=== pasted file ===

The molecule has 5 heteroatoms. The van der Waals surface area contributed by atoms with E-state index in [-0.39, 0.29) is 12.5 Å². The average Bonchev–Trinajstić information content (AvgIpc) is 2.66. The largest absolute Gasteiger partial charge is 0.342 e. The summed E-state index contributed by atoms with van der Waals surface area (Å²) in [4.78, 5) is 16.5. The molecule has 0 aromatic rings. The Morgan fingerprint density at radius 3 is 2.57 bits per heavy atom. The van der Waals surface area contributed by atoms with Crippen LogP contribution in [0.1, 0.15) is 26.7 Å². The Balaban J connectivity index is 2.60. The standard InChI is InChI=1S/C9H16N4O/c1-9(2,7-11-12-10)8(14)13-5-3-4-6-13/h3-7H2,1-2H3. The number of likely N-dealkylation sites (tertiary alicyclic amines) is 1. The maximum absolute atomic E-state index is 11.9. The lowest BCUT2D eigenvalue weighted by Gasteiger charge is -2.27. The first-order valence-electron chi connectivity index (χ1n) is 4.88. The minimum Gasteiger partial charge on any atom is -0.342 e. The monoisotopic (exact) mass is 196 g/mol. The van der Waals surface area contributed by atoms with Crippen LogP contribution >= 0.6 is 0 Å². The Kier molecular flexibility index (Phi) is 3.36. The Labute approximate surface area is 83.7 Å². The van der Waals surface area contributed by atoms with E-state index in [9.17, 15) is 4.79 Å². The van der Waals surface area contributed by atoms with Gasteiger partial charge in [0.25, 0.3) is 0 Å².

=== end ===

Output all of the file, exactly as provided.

The molecule has 5 heteroatoms. The van der Waals surface area contributed by atoms with E-state index in [-0.39, 0.29) is 12.5 Å². The average Bonchev–Trinajstić information content (AvgIpc) is 2.66. The largest absolute Gasteiger partial charge is 0.342 e. The summed E-state index contributed by atoms with van der Waals surface area (Å²) in [4.78, 5) is 16.5. The molecule has 0 aromatic rings. The Morgan fingerprint density at radius 3 is 2.57 bits per heavy atom. The van der Waals surface area contributed by atoms with Crippen LogP contribution in [0.1, 0.15) is 26.7 Å². The Balaban J connectivity index is 2.60. The standard InChI is InChI=1S/C9H16N4O/c1-9(2,7-11-12-10)8(14)13-5-3-4-6-13/h3-7H2,1-2H3. The number of likely N-dealkylation sites (tertiary alicyclic amines) is 1. The maximum absolute atomic E-state index is 11.9. The lowest BCUT2D eigenvalue weighted by Gasteiger charge is -2.27. The first-order valence-electron chi connectivity index (χ1n) is 4.88. The minimum Gasteiger partial charge on any atom is -0.342 e. The monoisotopic (exact) mass is 196 g/mol. The van der Waals surface area contributed by atoms with Crippen LogP contribution >= 0.6 is 0 Å². The Kier molecular flexibility index (Phi) is 3.36. The Labute approximate surface area is 83.7 Å². The van der Waals surface area contributed by atoms with E-state index in [9.17, 15) is 4.79 Å². The van der Waals surface area contributed by atoms with Gasteiger partial charge in [0.25, 0.3) is 0 Å².